UCLA basketball gets unwelcome introduction to ‘COVID season’

UCLA guard Tyger Campbell loses the ball to Pepperdine guard Colbey Ross.
UCLA guard Tyger Campbell loses the ball to Pepperdine guard Colbey Ross during the first half on Nov. 27 in San Diego.
(Gregory Bull / Associated Press)

Its home opener postponed, UCLA had commenced a far less treasured college basketball ritual.

Games getting wrecked by the coronavirus.

Bruins coach Mick Cronin broke the news to his players Monday afternoon that if they were to face Long Beach State, it would have to come on another day as opposed to the game scheduled for that evening.


“I said, ‘Welcome to the COVID season,’ ” Cronin later told the Times, recalling the scene.

The Bruins had already completed their shootaround and pregame preparations when the game was called off. It was postponed “out of an abundance of caution based on COVID-19 protocol” within the Long Beach State program, according to a release issued by UCLA a little more than two hours before the scheduled tipoff.

The UCLA men’s basketball team picked up its first win of the season, leaning on a barrage of three-pointers in triple overtime to beat Pepperdine 107-98.

Nov. 27, 2020

Cronin said he didn’t have any additional details other than the problem involved a game-day test with the Beach after everything had been fine in previous days.

“I can’t tell you much,” Cronin said. “I can just tell you we got the phone call and that was that.”

Cronin said he was already in discussions with Long Beach State counterpart Dan Monson regarding possible dates for rescheduling the game later this month. The Bruins (1-1) have a fairly packed schedule with the exception of an eight-day break between games against Marquette on Dec. 11 and Kentucky on Dec. 19, though that comes during finals week.


“Long Beach’s down the street,” Cronin said, “so this one’s easily made up.”

UCLA is next scheduled to play Seattle on Thursday before opening an expanded 20-game Pac-12 Conference schedule against California on Sunday.

Long Beach State has not played a game this season. As part of the contract it signed to play UCLA, the Beach had agreed it would follow Pac-12 testing protocols for the coronavirus. While the Bruins are expected to provide day-of-game testing for teams visiting from outside Southern California, Long Beach State had conducted its final testing on campus, Cronin said.

The possible loss of games because of virus issues prompted Cronin to schedule a difficult opening stretch against San Diego State and Pepperdine to boost his team’s strength of schedule. The Bruins lost to San Diego State and needed three overtimes to beat Pepperdine, with guard Jaime Jaquez Jr. playing all 55 minutes and guard Tyger Campbell playing nearly 52 minutes.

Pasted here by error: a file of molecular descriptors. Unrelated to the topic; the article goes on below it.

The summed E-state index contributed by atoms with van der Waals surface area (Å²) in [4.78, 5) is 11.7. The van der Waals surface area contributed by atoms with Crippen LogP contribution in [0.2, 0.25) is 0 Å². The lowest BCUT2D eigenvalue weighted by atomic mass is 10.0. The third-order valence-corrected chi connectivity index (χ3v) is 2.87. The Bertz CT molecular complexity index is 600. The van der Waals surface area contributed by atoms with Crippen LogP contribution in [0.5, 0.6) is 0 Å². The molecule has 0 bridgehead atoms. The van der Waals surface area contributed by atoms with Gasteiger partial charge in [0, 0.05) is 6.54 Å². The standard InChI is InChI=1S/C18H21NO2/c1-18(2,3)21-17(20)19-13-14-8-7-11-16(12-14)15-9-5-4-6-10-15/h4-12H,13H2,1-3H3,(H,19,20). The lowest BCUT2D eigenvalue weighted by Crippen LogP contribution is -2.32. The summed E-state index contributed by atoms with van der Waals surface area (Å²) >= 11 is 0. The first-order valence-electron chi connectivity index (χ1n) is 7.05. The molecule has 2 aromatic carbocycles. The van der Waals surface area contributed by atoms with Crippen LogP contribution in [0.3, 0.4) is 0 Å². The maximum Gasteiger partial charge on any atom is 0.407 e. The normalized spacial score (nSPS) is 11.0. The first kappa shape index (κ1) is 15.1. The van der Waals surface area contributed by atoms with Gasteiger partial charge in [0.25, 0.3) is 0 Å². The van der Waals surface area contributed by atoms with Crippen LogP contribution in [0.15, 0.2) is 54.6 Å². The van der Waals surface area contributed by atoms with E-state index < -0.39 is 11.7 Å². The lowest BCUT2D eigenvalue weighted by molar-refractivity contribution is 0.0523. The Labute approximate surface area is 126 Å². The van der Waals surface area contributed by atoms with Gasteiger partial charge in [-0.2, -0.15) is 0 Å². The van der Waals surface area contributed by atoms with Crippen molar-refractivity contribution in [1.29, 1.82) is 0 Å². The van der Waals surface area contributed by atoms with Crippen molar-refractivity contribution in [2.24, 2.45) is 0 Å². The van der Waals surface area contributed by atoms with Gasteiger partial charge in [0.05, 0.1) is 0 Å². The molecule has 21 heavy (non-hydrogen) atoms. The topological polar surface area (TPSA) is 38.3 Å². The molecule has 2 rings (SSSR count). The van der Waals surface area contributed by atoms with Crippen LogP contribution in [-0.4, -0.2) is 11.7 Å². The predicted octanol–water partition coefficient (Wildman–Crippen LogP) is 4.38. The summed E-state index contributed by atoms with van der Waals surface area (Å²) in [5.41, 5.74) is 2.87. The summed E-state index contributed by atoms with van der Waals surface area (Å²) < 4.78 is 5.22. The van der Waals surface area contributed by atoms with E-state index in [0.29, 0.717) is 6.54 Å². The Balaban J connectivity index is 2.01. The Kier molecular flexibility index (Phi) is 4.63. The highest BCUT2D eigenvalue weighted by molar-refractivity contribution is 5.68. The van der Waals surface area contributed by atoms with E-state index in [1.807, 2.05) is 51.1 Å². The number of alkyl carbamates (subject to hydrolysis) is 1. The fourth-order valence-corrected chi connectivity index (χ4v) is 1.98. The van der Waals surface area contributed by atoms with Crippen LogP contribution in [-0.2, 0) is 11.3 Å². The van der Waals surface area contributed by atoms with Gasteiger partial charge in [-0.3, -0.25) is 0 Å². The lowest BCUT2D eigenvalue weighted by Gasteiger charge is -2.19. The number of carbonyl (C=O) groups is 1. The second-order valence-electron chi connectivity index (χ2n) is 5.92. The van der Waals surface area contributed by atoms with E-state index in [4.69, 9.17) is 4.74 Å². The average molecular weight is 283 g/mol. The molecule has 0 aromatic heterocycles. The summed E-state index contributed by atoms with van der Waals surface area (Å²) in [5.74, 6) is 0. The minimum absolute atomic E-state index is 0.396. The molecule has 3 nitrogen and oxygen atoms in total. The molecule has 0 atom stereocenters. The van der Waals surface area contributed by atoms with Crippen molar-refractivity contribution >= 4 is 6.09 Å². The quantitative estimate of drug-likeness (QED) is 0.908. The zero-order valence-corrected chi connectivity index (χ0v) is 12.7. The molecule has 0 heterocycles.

Given an unexpected day off, the Bruins can soak a little longer in the cold tub.

Cronin said forward Jalen Hill would have made his season debut against the Beach after sitting out the first two games because of tendinitis in his right knee. Guard Johnny Juzang was closing in on a return, Cronin said, after missing the first two games because of a stress reaction in his right foot.

The day wasn’t a total loss for the Bruins. They picked up a huge recruiting win when Mac Etienne, a highly coveted center from Wolfeboro (N.H.) Brewster Academy, announced on Twitter that he had committed to UCLA.

If Etienne signed with the Bruins, he would provide another elite post player should Hill and forward Cody Riley return for the 2021-22 season or a necessary replacement should one or both of them depart.


UCLA holds more potential than it has in years, although the COVID-19 pandemic could derail the season. Coach Mick Cronin’s mantra? Stay positive, test negative.

Nov. 24, 2020

The addition of Etienne to a recruiting class that already included Long Beach Poly High’s Peyton Watson and Las Vegas Bishop Gorman’s Will McClendon sent it soaring up the rankings. UCLA’s 2021 class is now ranked No. 1 in the Pac-12, according to 247 Sports, and No. 4 nationally.

Cronin cannot comment on recruits until they sign a binding letter of intent.

He had only praise for the way the virus situation was handled to protect both his team and the Beach, noting that other schools might not be as cautious.

“I think the one thing that’s concerning is different strokes for different folks where there’s other places where they’d have played this game,” Cronin said. “There’s places where they’re going to play on and there’s places where there’s going to be a lot more discretion used.”